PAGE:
UnNews:Aboriginals are "not safe to eat", says Australian Coroner
From Uncyclopedia, the content-free encyclopedia
|This article is part of UnNews||Where man always bites dog|
14 June 2009
SYDNEY, Australia An Australian Coroner today spoke out about the dangers of eating people, specifically Aboriginals. The press conference he held came about after he had completed a series of autopsies on two men and three women who had died shortly after returning from a Walkabout, a vigorous hike and camping trip normally based in the wastelands of Australia. During these Walkabouts the participants are taught how to use makeshift weapons and other tools to fend for themselves and to trap and kill animals for food.
On their penultimate evening the two men had gone out to hunt food to feed everyone, including their instructor who had developed a fever and was unable to accompany them, looking out for Duckbill Platypus or Koala Bears in particular. The three women were surprised when the men returned with a human wrapped around a bamboo stick, mostly because they didn't realise that bamboo could survive in the outback. Terri Irwin, the wife of the late explorer Steve Irwin, gave her opinion on what may have happened, "Well you see guys, Koala Bears happen to be a delicacy among the Aboriginal Tribes and the people within the tribes can get quite possessive of these animals if they encounter another predator who they see as a threat," Irwin, who specialised in The Eating Habits of Aboriginal Tribes at University believes that a fight may have ensued between the two men and one or more Aboriginals, "Being present at the autopsy, the cuts and bruises on the skin of the two gentleman suggest that a fight took place between them and an Aboriginal with it resulting in the death of the latter. At this point I can only assume the Koala Bears must have scattered in fear and so the men were left with the body and obviously thinking, 'Waste not, want not' they took it back to camp with the idea of eating it."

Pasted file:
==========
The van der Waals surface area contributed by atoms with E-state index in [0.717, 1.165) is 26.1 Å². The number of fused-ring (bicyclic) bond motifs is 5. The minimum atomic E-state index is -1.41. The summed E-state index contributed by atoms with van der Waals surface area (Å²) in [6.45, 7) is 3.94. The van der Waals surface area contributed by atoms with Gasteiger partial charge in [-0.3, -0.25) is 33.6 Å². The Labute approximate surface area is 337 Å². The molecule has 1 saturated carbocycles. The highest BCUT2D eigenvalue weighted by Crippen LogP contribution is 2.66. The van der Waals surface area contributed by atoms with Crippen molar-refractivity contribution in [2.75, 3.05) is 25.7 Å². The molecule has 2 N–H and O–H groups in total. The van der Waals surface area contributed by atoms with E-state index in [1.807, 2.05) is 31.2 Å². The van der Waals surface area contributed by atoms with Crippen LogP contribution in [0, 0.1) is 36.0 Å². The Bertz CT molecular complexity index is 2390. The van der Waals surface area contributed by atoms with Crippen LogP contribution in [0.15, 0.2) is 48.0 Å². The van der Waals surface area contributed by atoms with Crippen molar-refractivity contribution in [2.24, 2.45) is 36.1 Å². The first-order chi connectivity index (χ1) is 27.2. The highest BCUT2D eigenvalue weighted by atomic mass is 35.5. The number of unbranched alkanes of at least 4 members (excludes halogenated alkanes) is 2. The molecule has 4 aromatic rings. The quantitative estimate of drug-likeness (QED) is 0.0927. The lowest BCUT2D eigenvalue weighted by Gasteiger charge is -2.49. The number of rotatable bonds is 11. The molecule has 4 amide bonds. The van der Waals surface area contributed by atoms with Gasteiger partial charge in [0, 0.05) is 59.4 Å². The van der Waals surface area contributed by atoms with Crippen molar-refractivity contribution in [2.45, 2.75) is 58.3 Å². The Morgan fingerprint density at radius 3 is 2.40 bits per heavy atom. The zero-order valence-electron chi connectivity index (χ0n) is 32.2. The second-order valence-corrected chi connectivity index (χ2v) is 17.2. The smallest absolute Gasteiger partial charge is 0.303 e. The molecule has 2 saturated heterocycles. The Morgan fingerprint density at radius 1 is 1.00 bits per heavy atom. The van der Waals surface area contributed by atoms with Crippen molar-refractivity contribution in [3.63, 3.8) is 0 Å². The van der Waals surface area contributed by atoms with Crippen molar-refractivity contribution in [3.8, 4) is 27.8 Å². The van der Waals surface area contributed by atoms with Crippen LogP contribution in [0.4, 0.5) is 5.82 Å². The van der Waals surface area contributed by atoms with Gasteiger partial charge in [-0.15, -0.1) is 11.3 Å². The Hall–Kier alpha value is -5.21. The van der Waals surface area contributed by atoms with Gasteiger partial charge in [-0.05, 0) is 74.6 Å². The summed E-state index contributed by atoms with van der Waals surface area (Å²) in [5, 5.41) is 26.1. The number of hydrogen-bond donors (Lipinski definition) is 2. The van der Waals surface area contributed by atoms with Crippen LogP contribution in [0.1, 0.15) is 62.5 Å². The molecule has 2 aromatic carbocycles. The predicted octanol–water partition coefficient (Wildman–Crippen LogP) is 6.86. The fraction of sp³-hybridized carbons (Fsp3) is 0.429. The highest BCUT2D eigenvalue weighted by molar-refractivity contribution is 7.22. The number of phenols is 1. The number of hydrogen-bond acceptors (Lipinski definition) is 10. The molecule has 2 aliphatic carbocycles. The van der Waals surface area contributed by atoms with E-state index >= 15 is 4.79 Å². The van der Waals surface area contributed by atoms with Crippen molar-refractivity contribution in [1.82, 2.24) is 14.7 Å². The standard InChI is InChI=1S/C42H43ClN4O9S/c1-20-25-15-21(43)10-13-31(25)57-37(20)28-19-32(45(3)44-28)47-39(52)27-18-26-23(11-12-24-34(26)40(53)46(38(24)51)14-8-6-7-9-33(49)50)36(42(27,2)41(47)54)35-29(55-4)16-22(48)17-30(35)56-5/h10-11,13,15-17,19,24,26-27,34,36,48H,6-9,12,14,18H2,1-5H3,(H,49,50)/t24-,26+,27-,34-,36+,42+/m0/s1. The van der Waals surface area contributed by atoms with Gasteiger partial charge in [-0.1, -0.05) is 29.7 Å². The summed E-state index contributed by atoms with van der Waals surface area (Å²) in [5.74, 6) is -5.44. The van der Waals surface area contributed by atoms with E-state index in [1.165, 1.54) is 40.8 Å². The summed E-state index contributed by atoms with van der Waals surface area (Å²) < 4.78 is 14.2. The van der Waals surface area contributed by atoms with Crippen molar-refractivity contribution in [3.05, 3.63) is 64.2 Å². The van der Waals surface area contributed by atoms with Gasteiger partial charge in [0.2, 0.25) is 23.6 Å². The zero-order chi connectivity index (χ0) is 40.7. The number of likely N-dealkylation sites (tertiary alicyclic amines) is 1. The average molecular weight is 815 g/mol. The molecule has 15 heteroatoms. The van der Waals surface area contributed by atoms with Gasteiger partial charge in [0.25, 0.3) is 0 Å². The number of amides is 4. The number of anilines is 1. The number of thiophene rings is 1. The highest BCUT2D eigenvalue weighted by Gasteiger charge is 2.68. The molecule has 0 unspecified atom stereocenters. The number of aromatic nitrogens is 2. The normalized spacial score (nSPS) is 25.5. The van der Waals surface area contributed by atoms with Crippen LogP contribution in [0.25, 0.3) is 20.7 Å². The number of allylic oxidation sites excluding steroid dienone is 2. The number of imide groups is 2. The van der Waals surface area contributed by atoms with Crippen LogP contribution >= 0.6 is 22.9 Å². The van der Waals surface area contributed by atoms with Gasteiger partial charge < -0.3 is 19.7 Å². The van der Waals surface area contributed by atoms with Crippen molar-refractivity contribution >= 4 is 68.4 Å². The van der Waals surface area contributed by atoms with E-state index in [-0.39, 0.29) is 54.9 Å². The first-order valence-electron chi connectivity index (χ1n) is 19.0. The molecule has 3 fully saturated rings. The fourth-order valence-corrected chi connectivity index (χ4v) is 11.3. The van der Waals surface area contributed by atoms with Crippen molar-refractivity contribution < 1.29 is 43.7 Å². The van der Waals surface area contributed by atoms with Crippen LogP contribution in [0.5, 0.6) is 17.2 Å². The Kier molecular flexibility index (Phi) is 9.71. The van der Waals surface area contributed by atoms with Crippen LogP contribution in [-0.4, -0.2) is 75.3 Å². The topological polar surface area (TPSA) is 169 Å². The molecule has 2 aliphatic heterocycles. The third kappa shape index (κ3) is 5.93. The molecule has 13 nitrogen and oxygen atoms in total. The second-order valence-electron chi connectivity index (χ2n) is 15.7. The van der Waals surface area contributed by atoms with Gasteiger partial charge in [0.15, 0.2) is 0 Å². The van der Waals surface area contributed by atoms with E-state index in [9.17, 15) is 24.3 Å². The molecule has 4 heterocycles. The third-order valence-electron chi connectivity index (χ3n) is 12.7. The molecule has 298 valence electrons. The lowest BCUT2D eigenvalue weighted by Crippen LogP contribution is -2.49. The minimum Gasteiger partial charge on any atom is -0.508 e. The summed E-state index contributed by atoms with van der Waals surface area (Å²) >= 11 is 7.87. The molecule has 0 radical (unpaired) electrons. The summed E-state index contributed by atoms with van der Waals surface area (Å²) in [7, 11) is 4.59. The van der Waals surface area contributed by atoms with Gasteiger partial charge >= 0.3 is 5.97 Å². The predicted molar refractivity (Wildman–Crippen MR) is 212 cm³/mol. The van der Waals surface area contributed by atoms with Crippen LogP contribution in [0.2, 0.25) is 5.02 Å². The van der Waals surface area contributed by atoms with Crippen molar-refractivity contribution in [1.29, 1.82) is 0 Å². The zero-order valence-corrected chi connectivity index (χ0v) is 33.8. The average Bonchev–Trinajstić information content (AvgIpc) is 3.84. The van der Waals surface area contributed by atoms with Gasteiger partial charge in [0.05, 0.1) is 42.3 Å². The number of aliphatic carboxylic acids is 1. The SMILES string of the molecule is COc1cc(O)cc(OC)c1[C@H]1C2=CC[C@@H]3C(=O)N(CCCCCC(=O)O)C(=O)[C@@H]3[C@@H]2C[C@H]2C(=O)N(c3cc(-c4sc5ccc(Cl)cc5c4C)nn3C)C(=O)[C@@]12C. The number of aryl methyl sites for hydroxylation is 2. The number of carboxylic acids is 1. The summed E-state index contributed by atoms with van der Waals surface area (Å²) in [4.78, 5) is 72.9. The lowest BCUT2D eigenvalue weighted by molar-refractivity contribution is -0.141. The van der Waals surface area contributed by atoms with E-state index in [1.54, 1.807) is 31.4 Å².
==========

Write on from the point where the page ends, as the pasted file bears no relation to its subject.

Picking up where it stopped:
Alistair Hope, the Coroner, confirmed the presence of certain toxins in the bloodstreams of the four participants, and their female guide, which undoubtedly lead to their demise. "I believe the toxins I found are some sort of mechanism to warn against eating further Aboriginals, of course if the people had simply eaten a little of the meat they would most probably be alive and have a nasty stomach ache, however because they were obviously starving and dehydrated, due to their exhausting trip, they ate the entire body before burying the bones." It is unsure whether non Aboriginal people have the same mechanism and whether or not it is something that has developed as part of evolution or something which has come about as a result of the food and liquids that the Aboriginals themselves consume.
This eating of a whole Aboriginal is the first of it's kind, however in previous years people have been found dead next to bodies of Aboriginal people after drinking their blood -a hallucinogenic- which too contains toxins which can be fatal when consumed in large doses. The Coroner expressed his deep feelings of anxiety when it came to cannibalism, "I don't know how hard I need to stress that Aboriginals are not safe to eat or to draw fluid from. Each person has their own individual limit when it comes to toxins and it is not a good idea to try and test how far you can go."
It is thought that tests on the Maori of New Zealand and some Native American tribes are to be carried out to see if these toxins, or similar defensive poisons are present in their bloodstream too. As it is widely thought that the rest of us humans have stopped evolving, it is possible that such a thing does not exist in our bodies.
- Toni O'Loughlin "Australian Aboriginal prisoner 'cooked to death' in van". Guardian Online, June 14, 2009